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Written by

Andrew Millar

Date

January 6, 2008

If gluttony rules the airwaves, then there is no sign of its translation to the actual everyday eating habits of the Japanese – although I have my doubts with Krispy Kreams! (See Bleat to follow)

Japan is not like America where all you can eat means you need to eat all. And I have seen people in America try….

No, food is part of the sacred culture of this country and in real life it is treated with respect.

The ultimate expression of this is Bento.

Bento is a single serve prepacked meal. Traditionally this consists of rice, fish or meat and one or more pickled or cooked vegetables as a side dish. Bento is easily available across Japan through convenience stores, bento shops, train stations and in food halls of department stores. As aesthetically pleasing as any Japanese art or craft, it is still common for the Japanese to spend time and energy preparing bento for those who will be eating away from home that day. Bento is an art form and can be as elaborate.

Even if the food isn’t, the boxes are.

Most Bento now comes on a decorated segmented plastic tray and starts around $5. However, I did see one for $250 in the food hall of Diamaru in Sapporo. That came in a multi layered, black and red lacquered box which was probably plastic. The genuine lacquered boxes cost thousands.

I’ve also seen elaborate boxes in museums.

So here is the art part. Like most Japanese crafts there are strict rules.

Firstly proper Bento must embrace the concept of goshiki or five colours; Red or orange, white, black or purple, green and yellow. Each of the colours apparently has a meaning. The only one I can identify at the moment is red which equates with love, mostly the love of the ‘preparer’ for the ‘eater’.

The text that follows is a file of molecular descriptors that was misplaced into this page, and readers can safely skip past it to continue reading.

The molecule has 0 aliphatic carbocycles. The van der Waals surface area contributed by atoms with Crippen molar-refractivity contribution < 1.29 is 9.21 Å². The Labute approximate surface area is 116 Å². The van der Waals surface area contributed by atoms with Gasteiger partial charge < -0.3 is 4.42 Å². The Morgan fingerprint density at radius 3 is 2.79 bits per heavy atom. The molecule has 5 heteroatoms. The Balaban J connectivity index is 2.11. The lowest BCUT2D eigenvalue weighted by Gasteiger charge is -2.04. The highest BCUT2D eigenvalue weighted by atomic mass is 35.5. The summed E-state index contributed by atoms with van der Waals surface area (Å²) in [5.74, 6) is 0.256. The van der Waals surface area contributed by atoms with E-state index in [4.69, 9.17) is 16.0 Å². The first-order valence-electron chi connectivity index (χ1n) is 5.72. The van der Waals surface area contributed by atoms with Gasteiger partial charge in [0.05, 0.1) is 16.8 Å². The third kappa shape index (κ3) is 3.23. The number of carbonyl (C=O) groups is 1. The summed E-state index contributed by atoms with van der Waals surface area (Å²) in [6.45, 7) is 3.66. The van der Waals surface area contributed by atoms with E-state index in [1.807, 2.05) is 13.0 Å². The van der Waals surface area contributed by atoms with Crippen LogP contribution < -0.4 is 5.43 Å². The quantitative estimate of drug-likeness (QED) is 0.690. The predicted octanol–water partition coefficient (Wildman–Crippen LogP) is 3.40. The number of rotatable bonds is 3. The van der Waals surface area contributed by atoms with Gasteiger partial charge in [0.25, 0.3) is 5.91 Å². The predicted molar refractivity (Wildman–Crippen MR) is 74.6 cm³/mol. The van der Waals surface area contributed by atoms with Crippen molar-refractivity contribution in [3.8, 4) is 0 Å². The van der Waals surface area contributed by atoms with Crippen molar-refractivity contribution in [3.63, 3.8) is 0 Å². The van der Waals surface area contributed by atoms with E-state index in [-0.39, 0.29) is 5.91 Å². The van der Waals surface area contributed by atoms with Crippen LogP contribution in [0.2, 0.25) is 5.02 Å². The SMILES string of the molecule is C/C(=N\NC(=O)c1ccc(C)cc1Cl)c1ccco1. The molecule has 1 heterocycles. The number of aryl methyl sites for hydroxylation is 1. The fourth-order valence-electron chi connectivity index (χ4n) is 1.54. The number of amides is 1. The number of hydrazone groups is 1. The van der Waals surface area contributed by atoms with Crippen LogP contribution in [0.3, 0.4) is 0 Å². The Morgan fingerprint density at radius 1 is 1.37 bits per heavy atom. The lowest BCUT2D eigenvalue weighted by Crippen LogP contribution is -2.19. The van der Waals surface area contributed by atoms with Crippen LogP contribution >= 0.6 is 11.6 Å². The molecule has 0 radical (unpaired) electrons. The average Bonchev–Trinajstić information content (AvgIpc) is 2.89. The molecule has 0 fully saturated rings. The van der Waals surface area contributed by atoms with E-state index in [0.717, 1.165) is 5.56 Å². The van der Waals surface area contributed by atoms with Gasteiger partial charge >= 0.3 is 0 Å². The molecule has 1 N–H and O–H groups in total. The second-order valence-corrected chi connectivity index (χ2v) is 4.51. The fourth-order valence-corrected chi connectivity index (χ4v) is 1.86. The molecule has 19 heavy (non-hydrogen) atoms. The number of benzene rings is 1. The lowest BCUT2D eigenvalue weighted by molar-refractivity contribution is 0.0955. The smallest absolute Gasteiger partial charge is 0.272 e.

Red can take the form of carrots, peppers, tomatoes, salmon or strawberries and so on.

White is there in the form of rice but can also be white beans, bean sprouts, lotus root or chicken.

Black is normally represented by Nori or Sea weed or Black Beans. Yellow by lemons, yaba or squash. And green by, well, anything green.

The second rule is that you need to employ goho, or 5 different cooking methods. These can be grilling, frying, simmering, steaming, pickling and boiling. I’m not sure if raw qualifies as a cooking method or not. But I’ve eaten many raw bits and pieces in the last couple of days, not all of which I can identify.

The origin of Bento can be traced back to around the 16th of July 1885. The time is largely unknown but was probably in the morning. It has sort of been in and out of fashion since then.

Apart from local variations, Bento has a few forms.

The most common Bento is ekiben. Train Station Bento, the one I’ve eaten most of. (eki means station)

Kamameshi Bento is sold in the clay pot it was cooked in.

Noriben Bento is the simplest, being seaweed wrapped rice.

Shidashi Bento is made in restaurants and delivered to your office. It is often good quality as it is freshly made.

Sushizume Bento is just sushi served in a box… always with one piece of carved carrot!!!

Hinomaru Bento consists of rice with one umeboshi plum stuck in the middle. It symbolises the national flag but the acid from the plum used to eat a hole in the lid of a metal box. So it became unpopular.

The big brouhaha at the moment in Japan concerns the Japan Rail East Company awarding the contract to supply bento for their stations to an American company. So I suppose this culinary tradition made with skill, love and care will soon go out the McWindow.

It’s a shame really.

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